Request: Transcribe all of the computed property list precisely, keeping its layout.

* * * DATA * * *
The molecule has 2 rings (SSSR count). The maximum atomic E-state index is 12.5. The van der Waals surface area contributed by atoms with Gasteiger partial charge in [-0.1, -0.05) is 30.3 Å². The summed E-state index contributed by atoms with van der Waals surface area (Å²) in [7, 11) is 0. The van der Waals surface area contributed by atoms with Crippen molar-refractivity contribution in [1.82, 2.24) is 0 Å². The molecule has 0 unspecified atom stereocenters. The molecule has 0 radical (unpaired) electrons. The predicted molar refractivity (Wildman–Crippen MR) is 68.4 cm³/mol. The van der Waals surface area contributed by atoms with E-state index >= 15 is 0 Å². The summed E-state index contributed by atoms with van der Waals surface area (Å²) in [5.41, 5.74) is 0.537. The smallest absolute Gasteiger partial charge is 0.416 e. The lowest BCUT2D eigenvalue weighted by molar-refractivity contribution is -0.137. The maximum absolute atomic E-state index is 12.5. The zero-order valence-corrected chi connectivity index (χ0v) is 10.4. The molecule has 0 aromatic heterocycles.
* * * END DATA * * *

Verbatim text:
The molecule has 2 rings (SSSR count). The maximum atomic E-state index is 12.5. The van der Waals surface area contributed by atoms with Gasteiger partial charge in [-0.1, -0.05) is 30.3 Å². The summed E-state index contributed by atoms with van der Waals surface area (Å²) in [7, 11) is 0. The van der Waals surface area contributed by atoms with Crippen molar-refractivity contribution in [1.82, 2.24) is 0 Å². The molecule has 0 unspecified atom stereocenters. The molecule has 0 radical (unpaired) electrons. The predicted molar refractivity (Wildman–Crippen MR) is 68.4 cm³/mol. The van der Waals surface area contributed by atoms with E-state index >= 15 is 0 Å². The summed E-state index contributed by atoms with van der Waals surface area (Å²) in [5.41, 5.74) is 0.537. The smallest absolute Gasteiger partial charge is 0.416 e. The lowest BCUT2D eigenvalue weighted by molar-refractivity contribution is -0.137. The maximum absolute atomic E-state index is 12.5. The zero-order valence-corrected chi connectivity index (χ0v) is 10.4. The molecule has 0 aromatic heterocycles.